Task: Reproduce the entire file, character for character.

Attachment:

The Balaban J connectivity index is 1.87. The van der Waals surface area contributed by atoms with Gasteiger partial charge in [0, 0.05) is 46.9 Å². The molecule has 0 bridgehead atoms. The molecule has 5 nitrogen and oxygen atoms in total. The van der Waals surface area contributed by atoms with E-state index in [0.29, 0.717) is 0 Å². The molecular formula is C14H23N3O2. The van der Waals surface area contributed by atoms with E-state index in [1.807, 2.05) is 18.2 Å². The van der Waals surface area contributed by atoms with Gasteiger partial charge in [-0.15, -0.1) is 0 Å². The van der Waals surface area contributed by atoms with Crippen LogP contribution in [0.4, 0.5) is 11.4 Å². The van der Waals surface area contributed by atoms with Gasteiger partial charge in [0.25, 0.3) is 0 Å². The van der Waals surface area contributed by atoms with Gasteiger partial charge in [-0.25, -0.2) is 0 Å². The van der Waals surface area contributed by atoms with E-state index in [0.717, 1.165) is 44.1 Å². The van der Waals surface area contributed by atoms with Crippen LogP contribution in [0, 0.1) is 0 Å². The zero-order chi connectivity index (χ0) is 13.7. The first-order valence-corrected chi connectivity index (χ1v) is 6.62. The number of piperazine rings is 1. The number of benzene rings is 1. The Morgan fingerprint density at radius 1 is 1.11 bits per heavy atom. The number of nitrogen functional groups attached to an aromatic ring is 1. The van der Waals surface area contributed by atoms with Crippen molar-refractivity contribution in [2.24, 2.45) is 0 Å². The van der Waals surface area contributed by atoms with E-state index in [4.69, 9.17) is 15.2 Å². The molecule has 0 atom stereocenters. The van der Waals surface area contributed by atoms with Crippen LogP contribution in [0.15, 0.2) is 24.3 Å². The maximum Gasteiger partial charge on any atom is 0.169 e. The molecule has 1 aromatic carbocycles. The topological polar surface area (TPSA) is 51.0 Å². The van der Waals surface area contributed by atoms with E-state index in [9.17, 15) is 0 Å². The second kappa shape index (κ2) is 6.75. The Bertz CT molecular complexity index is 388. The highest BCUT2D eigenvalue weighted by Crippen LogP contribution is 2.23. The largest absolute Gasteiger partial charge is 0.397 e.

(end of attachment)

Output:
The Balaban J connectivity index is 1.87. The van der Waals surface area contributed by atoms with Gasteiger partial charge in [0, 0.05) is 46.9 Å². The molecule has 0 bridgehead atoms. The molecule has 5 nitrogen and oxygen atoms in total. The van der Waals surface area contributed by atoms with E-state index in [0.29, 0.717) is 0 Å². The molecular formula is C14H23N3O2. The van der Waals surface area contributed by atoms with E-state index in [1.807, 2.05) is 18.2 Å². The van der Waals surface area contributed by atoms with Gasteiger partial charge in [-0.15, -0.1) is 0 Å². The van der Waals surface area contributed by atoms with Crippen LogP contribution in [0.4, 0.5) is 11.4 Å². The van der Waals surface area contributed by atoms with Gasteiger partial charge in [0.25, 0.3) is 0 Å². The van der Waals surface area contributed by atoms with Gasteiger partial charge in [-0.25, -0.2) is 0 Å². The van der Waals surface area contributed by atoms with E-state index in [0.717, 1.165) is 44.1 Å². The van der Waals surface area contributed by atoms with Crippen LogP contribution in [0, 0.1) is 0 Å². The zero-order chi connectivity index (χ0) is 13.7. The first-order valence-corrected chi connectivity index (χ1v) is 6.62. The number of piperazine rings is 1. The number of benzene rings is 1. The Morgan fingerprint density at radius 1 is 1.11 bits per heavy atom. The number of nitrogen functional groups attached to an aromatic ring is 1. The van der Waals surface area contributed by atoms with Crippen molar-refractivity contribution in [2.24, 2.45) is 0 Å². The van der Waals surface area contributed by atoms with E-state index in [4.69, 9.17) is 15.2 Å². The molecule has 0 atom stereocenters. The van der Waals surface area contributed by atoms with Crippen LogP contribution in [0.15, 0.2) is 24.3 Å². The maximum Gasteiger partial charge on any atom is 0.169 e. The molecule has 1 aromatic carbocycles. The topological polar surface area (TPSA) is 51.0 Å². The van der Waals surface area contributed by atoms with E-state index in [9.17, 15) is 0 Å². The second kappa shape index (κ2) is 6.75. The Bertz CT molecular complexity index is 388. The highest BCUT2D eigenvalue weighted by Crippen LogP contribution is 2.23. The largest absolute Gasteiger partial charge is 0.397 e.